Rackets and Drapes is a band that I'm not really familiar with, or like for that matter. To me, they sound too much like old M. Manson, and I didn't find them to be all that original, though opinions vary. Although not a fan, there are plenty of people out there who like this band, including my friend Kari, whom actually gave me some of the questions that I asked in this interview. If you're into M. Manson, or even if you're not, you might want to check this band out. Interview with Candy Cane on 10/31/99 by Mike Coles
The Outcast: I heard you guys used to be called "Human Soup"?
Candy Cane: Yeah, way back then.
The Outcast: When did you guys actually form?
Candy Cane: We formed four years ago under that name, and we played more of a gothic style, which only lasted about 4 months, we were too heavy for gothic, so we changed.
The Outcast: What would you categorize yourselves as now?
Candy Cane: Shock rock, that's it.
The Outcast: Have you guys been compared to M. Manson a lot?
Candy Cane: A lot. Those are just people who are misinformed though. There are a million shock rock bands out there. White makeup and black lip stick doesn't necessarily mean that you're M. Manson wannabes. We have some sounds and our music is freaky like theirs, but we're definitely not trying to rip them off or wanting to be like them. We have our own sound, and once people start learning our history, and start hearing our music, then they'll be like, "You are different."
The Outcast: How many different "looks" or outfits have you guys had since the formation of the band? I remember getting to see some old pictures of you guys.
Candy Cane: Not many really, just different things here and there, mainly clothes. We've always gone with the white makeup. Kind of more like fish net stockings.
The Outcast: What does throwing cookies to the crowd represent?
Candy Cane: Um, I've been throwing cookies out now for over four years, and a lot of people don't understand why I do it. Every fifteen seconds in the United States a child is abused. Each cookie represents every one of the children who are abused. Until I reach that number, I won't stop throwing the cookies, that's what it means.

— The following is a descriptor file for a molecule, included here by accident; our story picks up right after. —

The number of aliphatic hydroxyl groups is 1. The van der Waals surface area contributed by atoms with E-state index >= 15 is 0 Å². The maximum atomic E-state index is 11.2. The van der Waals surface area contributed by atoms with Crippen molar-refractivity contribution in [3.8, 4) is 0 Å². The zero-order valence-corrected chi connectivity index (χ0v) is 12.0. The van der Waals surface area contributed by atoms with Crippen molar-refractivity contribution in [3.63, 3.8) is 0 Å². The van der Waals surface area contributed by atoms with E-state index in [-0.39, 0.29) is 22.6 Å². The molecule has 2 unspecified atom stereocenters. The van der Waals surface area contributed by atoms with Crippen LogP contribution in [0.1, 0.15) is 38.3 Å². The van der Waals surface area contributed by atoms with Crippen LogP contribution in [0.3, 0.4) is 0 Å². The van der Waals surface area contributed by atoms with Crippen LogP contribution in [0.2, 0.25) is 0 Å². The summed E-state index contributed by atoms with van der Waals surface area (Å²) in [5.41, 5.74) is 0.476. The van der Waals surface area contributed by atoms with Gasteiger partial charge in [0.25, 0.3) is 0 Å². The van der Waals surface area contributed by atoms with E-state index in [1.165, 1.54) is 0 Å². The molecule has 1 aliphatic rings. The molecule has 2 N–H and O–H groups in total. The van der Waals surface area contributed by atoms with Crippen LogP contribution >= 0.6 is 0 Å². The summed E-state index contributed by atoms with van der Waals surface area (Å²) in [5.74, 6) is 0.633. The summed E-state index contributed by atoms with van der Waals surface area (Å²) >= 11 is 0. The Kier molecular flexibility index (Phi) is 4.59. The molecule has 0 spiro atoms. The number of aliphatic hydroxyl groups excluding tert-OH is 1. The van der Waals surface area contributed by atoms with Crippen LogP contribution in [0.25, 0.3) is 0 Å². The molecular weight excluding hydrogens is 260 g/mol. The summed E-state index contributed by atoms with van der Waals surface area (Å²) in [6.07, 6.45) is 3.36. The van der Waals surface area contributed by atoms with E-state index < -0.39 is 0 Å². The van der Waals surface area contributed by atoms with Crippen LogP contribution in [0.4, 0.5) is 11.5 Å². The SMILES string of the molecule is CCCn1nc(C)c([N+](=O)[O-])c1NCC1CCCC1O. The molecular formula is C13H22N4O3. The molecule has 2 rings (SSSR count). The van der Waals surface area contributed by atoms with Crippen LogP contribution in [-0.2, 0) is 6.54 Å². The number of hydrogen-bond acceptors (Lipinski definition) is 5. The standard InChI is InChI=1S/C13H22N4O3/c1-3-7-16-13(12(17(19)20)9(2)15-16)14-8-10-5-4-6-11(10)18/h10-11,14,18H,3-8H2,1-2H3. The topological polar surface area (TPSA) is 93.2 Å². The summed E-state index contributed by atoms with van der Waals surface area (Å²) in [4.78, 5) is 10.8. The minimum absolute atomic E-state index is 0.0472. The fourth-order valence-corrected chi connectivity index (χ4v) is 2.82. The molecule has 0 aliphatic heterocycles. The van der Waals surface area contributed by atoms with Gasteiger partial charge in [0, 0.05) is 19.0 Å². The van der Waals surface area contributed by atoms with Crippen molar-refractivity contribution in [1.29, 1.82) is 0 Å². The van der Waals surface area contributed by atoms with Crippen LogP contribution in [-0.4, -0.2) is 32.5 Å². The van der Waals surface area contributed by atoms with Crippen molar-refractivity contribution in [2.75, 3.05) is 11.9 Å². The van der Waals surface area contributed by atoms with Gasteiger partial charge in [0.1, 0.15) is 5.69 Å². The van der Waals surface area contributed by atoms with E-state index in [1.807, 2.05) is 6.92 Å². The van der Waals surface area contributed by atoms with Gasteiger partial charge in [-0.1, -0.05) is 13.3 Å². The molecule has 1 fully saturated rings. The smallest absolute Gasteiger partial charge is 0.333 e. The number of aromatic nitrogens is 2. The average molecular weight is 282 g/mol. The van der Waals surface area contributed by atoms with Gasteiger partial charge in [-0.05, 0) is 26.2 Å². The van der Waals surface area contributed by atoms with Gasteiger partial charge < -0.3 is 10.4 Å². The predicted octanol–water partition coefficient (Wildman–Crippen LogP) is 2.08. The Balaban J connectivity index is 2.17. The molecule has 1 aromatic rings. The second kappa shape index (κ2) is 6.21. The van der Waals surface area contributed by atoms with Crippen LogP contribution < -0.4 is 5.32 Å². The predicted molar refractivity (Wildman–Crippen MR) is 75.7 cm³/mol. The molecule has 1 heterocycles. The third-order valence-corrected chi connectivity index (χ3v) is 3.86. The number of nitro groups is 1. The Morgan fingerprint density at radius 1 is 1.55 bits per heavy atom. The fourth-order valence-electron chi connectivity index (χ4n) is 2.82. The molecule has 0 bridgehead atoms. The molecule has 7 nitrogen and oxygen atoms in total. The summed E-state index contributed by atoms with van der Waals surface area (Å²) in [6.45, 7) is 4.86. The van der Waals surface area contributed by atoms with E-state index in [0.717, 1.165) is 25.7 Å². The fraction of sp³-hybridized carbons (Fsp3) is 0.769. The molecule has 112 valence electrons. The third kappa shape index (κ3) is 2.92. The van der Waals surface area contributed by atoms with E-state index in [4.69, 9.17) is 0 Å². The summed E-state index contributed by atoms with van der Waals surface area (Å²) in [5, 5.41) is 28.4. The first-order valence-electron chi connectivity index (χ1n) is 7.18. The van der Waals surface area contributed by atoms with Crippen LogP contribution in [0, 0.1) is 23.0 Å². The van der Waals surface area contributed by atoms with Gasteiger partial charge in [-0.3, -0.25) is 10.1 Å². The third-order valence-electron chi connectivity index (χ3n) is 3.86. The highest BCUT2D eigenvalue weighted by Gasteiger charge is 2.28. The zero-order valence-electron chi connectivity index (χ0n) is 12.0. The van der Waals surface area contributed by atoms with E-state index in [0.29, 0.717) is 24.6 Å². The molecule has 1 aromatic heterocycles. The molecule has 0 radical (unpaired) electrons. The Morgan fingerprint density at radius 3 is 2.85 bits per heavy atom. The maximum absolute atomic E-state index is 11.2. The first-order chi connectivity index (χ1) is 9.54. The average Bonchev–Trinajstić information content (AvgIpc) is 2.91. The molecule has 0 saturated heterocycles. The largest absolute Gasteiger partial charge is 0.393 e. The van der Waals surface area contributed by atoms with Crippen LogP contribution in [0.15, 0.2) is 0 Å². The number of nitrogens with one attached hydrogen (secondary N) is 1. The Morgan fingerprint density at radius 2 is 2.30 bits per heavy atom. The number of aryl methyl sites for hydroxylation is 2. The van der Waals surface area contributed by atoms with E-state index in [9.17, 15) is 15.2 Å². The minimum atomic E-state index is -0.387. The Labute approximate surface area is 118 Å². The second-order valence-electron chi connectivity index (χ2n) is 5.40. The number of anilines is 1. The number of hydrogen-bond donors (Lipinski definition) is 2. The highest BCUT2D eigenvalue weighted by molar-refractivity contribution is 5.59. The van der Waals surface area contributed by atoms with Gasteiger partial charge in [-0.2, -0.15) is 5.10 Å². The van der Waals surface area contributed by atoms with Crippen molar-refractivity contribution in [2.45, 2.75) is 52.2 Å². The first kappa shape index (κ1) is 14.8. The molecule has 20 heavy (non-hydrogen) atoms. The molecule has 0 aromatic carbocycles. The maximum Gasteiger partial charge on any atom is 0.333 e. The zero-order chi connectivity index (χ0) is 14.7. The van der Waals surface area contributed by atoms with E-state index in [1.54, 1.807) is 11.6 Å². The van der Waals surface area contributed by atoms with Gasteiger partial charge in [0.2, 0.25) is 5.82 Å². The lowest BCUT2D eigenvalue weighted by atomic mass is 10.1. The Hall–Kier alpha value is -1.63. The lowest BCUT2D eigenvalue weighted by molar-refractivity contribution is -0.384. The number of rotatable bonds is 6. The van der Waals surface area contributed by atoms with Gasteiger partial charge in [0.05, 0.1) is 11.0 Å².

The Outcast: I heard that you were raised Catholic?
Candy Cane: Yes, I was.
The Outcast: Are you still?
Candy Cane: No, no, no.
The Outcast: Do you think that particular religion has faults in it?
Candy Cane: All organized religions have faults in them. Man created religion on his attempt to reach God in his terms. Christianity is God trying to reach man for a relationship. I don't believe in organized religions.
The Outcast: Why do you think people go from one extreme to another?
Candy Cane: I don't know, but I see a lot of Christians go to Paganism real easily, and I think that's a rebellious thing.
The Outcast: Why do you think that happens?
Candy Cane: Peoples commitments to themselves. A lot of people go through that. I went through that. I questioned, I searched, but I didn't go completely overboard. I think its demonic powers. They get in there, and they think that they can do better without God and it's really tempting to get into that kind of stuff because of the struggle you may encounter sometimes. You see all these people who are just doing as they want, and you're over here struggling, and I think that's why, it's inviting.
The Outcast: Have you guys been Christians all your lives?
Candy Cane: Nine years for me. I'm not really sure about the other guys.
The Outcast: Have you guys been in any other bands before this band?
Candy Cane: Oh yeah. I used to play glam rock; I played in a death metal band for a while also.
The Outcast: Since your smoking and all, what's your opinion on drinking and smoking?
Candy Cane: I think smoking is terrible. We all have weaknesses, we all sin, and I don't judge anyone else for what they do. I'm addicted to it and it's hard for me, you know?
The Outcast: How long have you been smoking?
Candy Cane: Eighteen years. I was a drug addict and an alcoholic for a long time. Drinking, to me, if you're of age and you're drinking a beer in the privacy of your own home, I don't see why God would get upset with that. It doesn't say anywhere in the Bible that drinking is bad or a sin; it's getting drunk that's a sin.
The Outcast: Do you ever feel like a hypocrite?
Candy Cane: All the time. We're all hypocrites. We say we're supposed to be Christ like, but we're not. It also depends how you want to look at the term hypocrite. Let's say I am to be like Christ, but are we really? I think we all fail in a lot of areas, but that's where grace comes in.